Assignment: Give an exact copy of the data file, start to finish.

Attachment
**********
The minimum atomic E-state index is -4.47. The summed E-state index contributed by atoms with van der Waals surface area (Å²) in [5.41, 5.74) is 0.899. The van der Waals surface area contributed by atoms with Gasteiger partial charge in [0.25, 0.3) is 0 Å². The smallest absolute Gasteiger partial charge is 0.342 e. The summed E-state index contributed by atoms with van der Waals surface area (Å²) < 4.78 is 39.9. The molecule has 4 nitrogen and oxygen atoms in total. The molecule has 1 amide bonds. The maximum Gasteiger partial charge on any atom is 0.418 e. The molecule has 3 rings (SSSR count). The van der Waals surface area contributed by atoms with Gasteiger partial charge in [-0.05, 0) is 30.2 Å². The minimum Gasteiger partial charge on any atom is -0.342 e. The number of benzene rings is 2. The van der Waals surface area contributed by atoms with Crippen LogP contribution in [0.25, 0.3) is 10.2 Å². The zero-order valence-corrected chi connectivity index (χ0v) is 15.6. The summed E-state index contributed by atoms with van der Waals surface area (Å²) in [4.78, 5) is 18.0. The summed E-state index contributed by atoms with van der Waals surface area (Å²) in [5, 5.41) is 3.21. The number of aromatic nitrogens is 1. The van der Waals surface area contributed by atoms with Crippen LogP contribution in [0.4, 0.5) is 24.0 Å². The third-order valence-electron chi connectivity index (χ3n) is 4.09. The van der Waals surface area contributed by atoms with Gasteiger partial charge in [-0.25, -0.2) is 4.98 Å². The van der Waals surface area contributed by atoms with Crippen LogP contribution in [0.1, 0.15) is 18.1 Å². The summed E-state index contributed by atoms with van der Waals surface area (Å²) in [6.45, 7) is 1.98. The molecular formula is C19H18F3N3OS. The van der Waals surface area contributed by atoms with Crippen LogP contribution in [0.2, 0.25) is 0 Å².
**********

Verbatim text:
The minimum atomic E-state index is -4.47. The summed E-state index contributed by atoms with van der Waals surface area (Å²) in [5.41, 5.74) is 0.899. The van der Waals surface area contributed by atoms with Gasteiger partial charge in [0.25, 0.3) is 0 Å². The smallest absolute Gasteiger partial charge is 0.342 e. The summed E-state index contributed by atoms with van der Waals surface area (Å²) < 4.78 is 39.9. The molecule has 4 nitrogen and oxygen atoms in total. The molecule has 1 amide bonds. The maximum Gasteiger partial charge on any atom is 0.418 e. The molecule has 3 rings (SSSR count). The van der Waals surface area contributed by atoms with Gasteiger partial charge in [-0.05, 0) is 30.2 Å². The minimum Gasteiger partial charge on any atom is -0.342 e. The number of benzene rings is 2. The van der Waals surface area contributed by atoms with Crippen LogP contribution in [0.25, 0.3) is 10.2 Å². The zero-order valence-corrected chi connectivity index (χ0v) is 15.6. The summed E-state index contributed by atoms with van der Waals surface area (Å²) in [4.78, 5) is 18.0. The summed E-state index contributed by atoms with van der Waals surface area (Å²) in [5, 5.41) is 3.21. The number of aromatic nitrogens is 1. The van der Waals surface area contributed by atoms with Crippen LogP contribution in [0.4, 0.5) is 24.0 Å². The third-order valence-electron chi connectivity index (χ3n) is 4.09. The van der Waals surface area contributed by atoms with Gasteiger partial charge in [-0.25, -0.2) is 4.98 Å². The van der Waals surface area contributed by atoms with Crippen LogP contribution in [0.1, 0.15) is 18.1 Å². The summed E-state index contributed by atoms with van der Waals surface area (Å²) in [6.45, 7) is 1.98. The molecular formula is C19H18F3N3OS. The van der Waals surface area contributed by atoms with Crippen LogP contribution in [0.2, 0.25) is 0 Å².